Lakers still struggling to get their stars aligned

LOS ANGELES — LOS ANGELES - Shaquille O'Neal has called himself many things during the course of his stay in the pivot for the Los Angeles Lakers, from the "Big Aristotle" for his ability to reinvent himself to the "Big Homage," as in his game is a tribute to great centers of the past.

These days, the 7-foot-1 center might just as well call himself the "Big Buddha" for his lack of panic over where the Lakers are these days. Los Angeles is in second place in the Pacific Division and fifth overall in the NBA's Western Conference, not where everyone thought the team would be, namely cruising to a championship.


So, while the rest of the world looks at the Lakers and wonders, "What's wrong?" O'Neal and the Lakers are saying, "Why worry?"

"We know how to get it done," O'Neal said during All-Star weekend two weeks ago. "With all the soap-operaness that we go through, we know how to get it done. Because it's all about playing. It's not about what he said, or he said. It's all about, if a guy's open, get him the ball, get a good shot, play good defense and do that."


Heading into today's game at MCI Center against the Washington Wizards, the Lakers have taken a couple of pages out of some soap operas shot across town from Staples Center.

There is the obvious General Hospital analogy as O'Neal, guard Kobe Bryant, forwards Karl Malone, Rick Fox and Horace Grant have all spent significant time out of the lineup nursing various ailments.

Malone, who joined the Lakers with point guard Gary Payton as high-profile free agents, has missed more than two months with a knee injury, the first time he has missed an extended period of time in his 19-year career.

Malone is expected back sometime in March, but the combined absences have slowed the 18-3 roll the Lakers opened the season with, as only Payton and reserve point guard Derek Fisher have been present all year.

"It's just about us being healthy," said Bryant, who has battled finger and shoulder injuries this year. "We started with some really bad breaks the first half of the season, with guys going down with injuries. Until that point, we had been playing extremely well. When we get everybody back and healthy on the floor, we'll get Karl back shortly hopefully, we'll get on a streak."

And then there's the Young and the Restless saga the Lakers have endured.

Add the continued sniping between O'Neal and Bryant over control of the team, the drama over sexual assault charges hanging over Bryant in Colorado from an offseason incident, and recent chatter over whether coach Phil Jackson will return to the club next year, and you've got theater of the highest quality the NBA can offer.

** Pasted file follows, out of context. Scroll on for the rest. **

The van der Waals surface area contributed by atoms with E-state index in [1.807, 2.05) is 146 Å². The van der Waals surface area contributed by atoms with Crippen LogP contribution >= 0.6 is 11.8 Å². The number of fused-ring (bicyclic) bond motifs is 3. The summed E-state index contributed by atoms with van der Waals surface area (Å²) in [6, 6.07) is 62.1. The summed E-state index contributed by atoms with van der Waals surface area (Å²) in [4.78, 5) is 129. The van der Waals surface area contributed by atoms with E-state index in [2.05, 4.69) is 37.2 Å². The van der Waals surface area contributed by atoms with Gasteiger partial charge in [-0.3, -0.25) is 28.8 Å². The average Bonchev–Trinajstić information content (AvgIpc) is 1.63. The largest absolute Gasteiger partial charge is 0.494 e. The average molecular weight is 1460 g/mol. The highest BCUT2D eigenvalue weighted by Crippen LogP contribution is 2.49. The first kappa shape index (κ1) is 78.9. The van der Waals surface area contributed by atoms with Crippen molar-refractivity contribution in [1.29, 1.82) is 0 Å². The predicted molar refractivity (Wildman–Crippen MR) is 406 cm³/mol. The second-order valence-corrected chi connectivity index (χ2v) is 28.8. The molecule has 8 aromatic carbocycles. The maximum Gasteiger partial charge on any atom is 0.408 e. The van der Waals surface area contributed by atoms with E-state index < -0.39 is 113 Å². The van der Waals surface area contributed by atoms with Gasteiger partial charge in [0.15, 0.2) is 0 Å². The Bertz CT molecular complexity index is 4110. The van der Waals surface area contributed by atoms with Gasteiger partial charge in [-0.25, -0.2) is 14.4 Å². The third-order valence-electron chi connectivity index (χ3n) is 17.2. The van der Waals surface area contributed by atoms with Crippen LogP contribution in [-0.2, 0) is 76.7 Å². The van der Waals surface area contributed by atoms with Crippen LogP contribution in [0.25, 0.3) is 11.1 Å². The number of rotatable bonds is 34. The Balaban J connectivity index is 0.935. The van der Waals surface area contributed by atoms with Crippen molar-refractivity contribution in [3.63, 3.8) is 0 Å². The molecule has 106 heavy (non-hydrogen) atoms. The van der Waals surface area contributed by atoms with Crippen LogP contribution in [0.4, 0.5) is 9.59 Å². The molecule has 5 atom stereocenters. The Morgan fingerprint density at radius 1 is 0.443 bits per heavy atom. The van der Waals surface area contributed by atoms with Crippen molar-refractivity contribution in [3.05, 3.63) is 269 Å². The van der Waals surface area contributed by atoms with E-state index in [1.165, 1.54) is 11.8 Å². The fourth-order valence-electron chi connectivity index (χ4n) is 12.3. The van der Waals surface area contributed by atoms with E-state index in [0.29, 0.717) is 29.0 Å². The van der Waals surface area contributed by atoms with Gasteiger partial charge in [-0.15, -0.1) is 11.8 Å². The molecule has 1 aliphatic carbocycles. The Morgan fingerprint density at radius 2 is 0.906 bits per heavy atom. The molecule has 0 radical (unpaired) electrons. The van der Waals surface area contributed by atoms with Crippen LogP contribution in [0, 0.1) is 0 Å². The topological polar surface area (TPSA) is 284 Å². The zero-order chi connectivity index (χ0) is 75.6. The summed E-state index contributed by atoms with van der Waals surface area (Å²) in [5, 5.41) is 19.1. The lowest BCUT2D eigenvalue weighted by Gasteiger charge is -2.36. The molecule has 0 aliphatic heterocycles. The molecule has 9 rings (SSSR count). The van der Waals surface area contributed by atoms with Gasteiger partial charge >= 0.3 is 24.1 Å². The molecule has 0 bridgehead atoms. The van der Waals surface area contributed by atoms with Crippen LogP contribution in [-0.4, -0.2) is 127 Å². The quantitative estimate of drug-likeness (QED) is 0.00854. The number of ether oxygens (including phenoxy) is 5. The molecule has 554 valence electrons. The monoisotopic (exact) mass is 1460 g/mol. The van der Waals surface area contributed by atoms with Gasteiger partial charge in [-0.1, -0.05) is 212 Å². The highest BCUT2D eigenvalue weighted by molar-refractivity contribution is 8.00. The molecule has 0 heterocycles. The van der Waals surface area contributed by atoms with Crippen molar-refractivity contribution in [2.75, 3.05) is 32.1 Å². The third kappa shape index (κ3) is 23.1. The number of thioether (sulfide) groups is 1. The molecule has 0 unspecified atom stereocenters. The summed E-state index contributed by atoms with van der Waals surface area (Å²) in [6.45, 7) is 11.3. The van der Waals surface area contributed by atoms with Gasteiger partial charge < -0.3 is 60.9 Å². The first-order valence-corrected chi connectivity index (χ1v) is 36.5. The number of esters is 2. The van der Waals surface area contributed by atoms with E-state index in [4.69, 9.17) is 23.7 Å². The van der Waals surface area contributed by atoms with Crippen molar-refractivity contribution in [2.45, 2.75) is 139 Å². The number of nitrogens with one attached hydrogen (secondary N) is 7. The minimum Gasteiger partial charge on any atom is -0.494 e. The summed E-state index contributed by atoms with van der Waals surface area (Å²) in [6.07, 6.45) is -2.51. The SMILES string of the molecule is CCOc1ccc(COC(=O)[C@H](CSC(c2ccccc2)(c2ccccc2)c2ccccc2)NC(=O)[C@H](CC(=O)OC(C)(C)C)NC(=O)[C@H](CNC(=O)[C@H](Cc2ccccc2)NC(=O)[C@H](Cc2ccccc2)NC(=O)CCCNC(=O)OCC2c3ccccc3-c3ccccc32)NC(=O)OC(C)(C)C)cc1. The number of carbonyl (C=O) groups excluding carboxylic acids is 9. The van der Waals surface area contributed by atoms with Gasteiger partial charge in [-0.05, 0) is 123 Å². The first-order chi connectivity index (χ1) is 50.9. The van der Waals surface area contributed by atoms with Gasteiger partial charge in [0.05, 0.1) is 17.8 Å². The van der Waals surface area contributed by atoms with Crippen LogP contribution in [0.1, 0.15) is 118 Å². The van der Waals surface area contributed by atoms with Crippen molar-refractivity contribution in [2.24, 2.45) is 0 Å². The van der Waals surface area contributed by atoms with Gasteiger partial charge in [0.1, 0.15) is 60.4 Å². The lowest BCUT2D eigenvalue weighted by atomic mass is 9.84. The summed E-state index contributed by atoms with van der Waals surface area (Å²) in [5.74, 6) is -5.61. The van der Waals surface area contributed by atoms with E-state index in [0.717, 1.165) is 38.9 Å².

Already shaken by owner Jerry Buss' decision to cut off negotiations with Jackson, the franchise was rocked during All-Star week by a story that Bryant had told his teammates that he would not only opt out of the final year of his contract at the end of the year - as he had said he would do - but would leave the Lakers as well, a decision Bryant said he hasn't reached yet.


"You have to be able to kind of block things out, things that are going on around you," Bryant said during All-Star weekend. "That's why I can sit here in front of you guys now and be calm - because sometimes there's just a lot that goes on around you and you just have to remain calm."

Still, with roughly two months to go in the regular season, if the Lakers are in trouble, they haven't read the memo. Los Angeles won its first five games after the All-Star break before Thursday's 103-101 home loss to Sacramento, the team it trails by six games in the Pacific Division.

Still, the Lakers (36-20) have won seven of their past nine games as they begin a four-game-in-five-day swing to Washington, New Jersey, Atlanta and Houston.

Chalk up their confidence to the bravado of having won three of the past four NBA titles, or to having four future Hall of Fame players in their stable or just call it supreme arrogance.

Whatever you call it, know that the Lakers believe that all the tumult and turmoil that has come before this year is just a prelude to another championship romp.

"I was telling someone a month ago that compared to other teams in the league, we have to have, when you think about NBA experience and years and games and playoff games and Finals games and coaches, the most NBA experience of any team ever, with maybe the exception of the Celtics or the Lakers of years past," said Fisher.


"So, if there's any team that structurally, mentally, spiritually, psychologically can, with all the uncanny things going on, still figure out a way to go out and be the best team in the game, I think we have that team."

The Lakers will be at Staples Center for 13 of their last 16 games, which includes a "road" game against the Clippers, and will have only four road games the rest of the way against teams with winning records.

But what may be even better for the Lakers than the powder puff schedule is that the rest of the NBA knows what's coming and may be powerless to stop it.

"I think everybody knows, everyone in our league that is knowledgeable knows that at the beginning of the year, they were 18-3 when they had everybody together," said Minnesota coach Flip Saunders. "They have had a lot of injuries that they have gone through and they were dealing with a lot of different situations when the season began. If they can get everyone healthy and get everyone back together, they are going to make a legitimate run."

Wizards today

Opponent: Los Angeles Lakers


Site: MCI Center, Washington

Time: 3:30 p.m.

TV/Radio: Comcast SportsNet/WTEM (980 AM)